As already mentioned, most orchids belong to the epiphytic, tree-dwelling species, whose roots cling to the bark of trees and, in symbiosis with special fungi, absorb nutrients from the air humidity and plant residues falling on the tree. (So they don’t parasitize the tree, as many believe.) Ensuring aeration of roots is therefore vital for plants, with the exception of a few soil-dwelling species (Ludisia, Ophrys, Cypripedium). The roots of epiphytic species often contain the green color of the leaves, chlorophyll, and some species do not develop leaves at all, in addition to flowering, all physiological functions are performed by the roots (Chiloschista, Polyrrhiza, Microcoelia). The young end of the roots absorbs water and minerals, and a dead tissue (dry white or silvery in color) filled with air around the older parts is used for water storage.
According to the type of growth, orchids can be divided into two groups. Monopodial-type plants grow from an active apical bud in only one direction, their leaves are in two rows facing each other, the flower stalk is brought from the side buds (genus Vanda, genus Phalaenopsis).
From sympathetic plants (creeping) rhizomes develop new lateral shoots each year, on which nutrient-storing pseudobulbs (i.e., dormant tubers) and leaves are formed. Depending on the species, the flower stem may develop from special buds (Lycaste) on the shoot apex (Cattleya), on the side of the shoot or on the leaf axils (Oncidium) and at the base of the stem, depending on the species.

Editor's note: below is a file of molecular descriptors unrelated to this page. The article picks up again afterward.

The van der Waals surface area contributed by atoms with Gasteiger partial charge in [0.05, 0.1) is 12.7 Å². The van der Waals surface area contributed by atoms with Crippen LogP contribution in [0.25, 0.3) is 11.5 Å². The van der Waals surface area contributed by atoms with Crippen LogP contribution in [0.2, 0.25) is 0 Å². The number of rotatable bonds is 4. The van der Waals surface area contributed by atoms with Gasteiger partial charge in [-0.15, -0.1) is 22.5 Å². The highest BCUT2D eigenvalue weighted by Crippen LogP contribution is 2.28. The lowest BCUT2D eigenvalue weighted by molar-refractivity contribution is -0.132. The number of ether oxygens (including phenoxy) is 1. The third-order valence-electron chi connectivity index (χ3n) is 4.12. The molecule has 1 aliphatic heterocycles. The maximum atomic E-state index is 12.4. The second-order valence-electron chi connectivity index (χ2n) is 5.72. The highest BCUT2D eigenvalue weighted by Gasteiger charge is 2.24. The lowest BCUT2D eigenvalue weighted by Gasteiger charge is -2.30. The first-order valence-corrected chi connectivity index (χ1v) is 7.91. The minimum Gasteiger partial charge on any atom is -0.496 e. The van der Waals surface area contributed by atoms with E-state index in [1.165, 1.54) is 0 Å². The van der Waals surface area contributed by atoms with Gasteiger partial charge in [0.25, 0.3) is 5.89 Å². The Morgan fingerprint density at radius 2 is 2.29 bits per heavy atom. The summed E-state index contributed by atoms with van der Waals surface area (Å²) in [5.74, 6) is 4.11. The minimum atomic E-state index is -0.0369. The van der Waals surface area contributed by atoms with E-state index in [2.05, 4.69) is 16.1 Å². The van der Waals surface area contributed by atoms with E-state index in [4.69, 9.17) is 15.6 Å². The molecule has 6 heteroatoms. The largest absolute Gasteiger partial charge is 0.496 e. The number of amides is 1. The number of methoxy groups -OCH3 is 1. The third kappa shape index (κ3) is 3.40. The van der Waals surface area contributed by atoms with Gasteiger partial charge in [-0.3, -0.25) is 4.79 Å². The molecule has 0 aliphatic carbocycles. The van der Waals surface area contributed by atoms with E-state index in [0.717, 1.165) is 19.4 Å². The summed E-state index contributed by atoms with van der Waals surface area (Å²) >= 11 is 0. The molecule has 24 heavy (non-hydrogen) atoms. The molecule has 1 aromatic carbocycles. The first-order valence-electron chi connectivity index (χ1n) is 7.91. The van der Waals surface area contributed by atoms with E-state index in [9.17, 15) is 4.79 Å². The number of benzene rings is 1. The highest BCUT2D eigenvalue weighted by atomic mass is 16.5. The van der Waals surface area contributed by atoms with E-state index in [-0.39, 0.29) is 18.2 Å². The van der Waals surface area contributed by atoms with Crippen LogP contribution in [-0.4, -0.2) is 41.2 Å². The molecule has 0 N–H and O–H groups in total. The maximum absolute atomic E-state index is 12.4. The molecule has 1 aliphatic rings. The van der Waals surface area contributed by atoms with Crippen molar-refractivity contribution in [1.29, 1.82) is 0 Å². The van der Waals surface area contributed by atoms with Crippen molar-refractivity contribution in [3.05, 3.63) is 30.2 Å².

The leaves can have very different structures depending on the living conditions. Thin, soft-leafed orchids live in damp and shady places, and a drop in humidity or total sunlight can cause them to perish. Species facing temporary drought and strong sunshine, on the other hand, develop succulent, vigorous foliage that serves as a storehouse of water and nutrients.
Perhaps surprising, but orchids have also evolved evergreen and deciduous species. In the case of evergreen plants, the leaves remain in the bulb for a few years, then after their fall, the bulb serves as a nutrient store for a long time, eventually dying. In the case of deciduous orchids, the leaves fall off annually, and new leaves appear only in the newly developing pseudobulba (some Dendrobium, Catasetum).
Knowing the above, we can now superficially form an idea of the needs of the plant in front of us, although of course there are many transitions.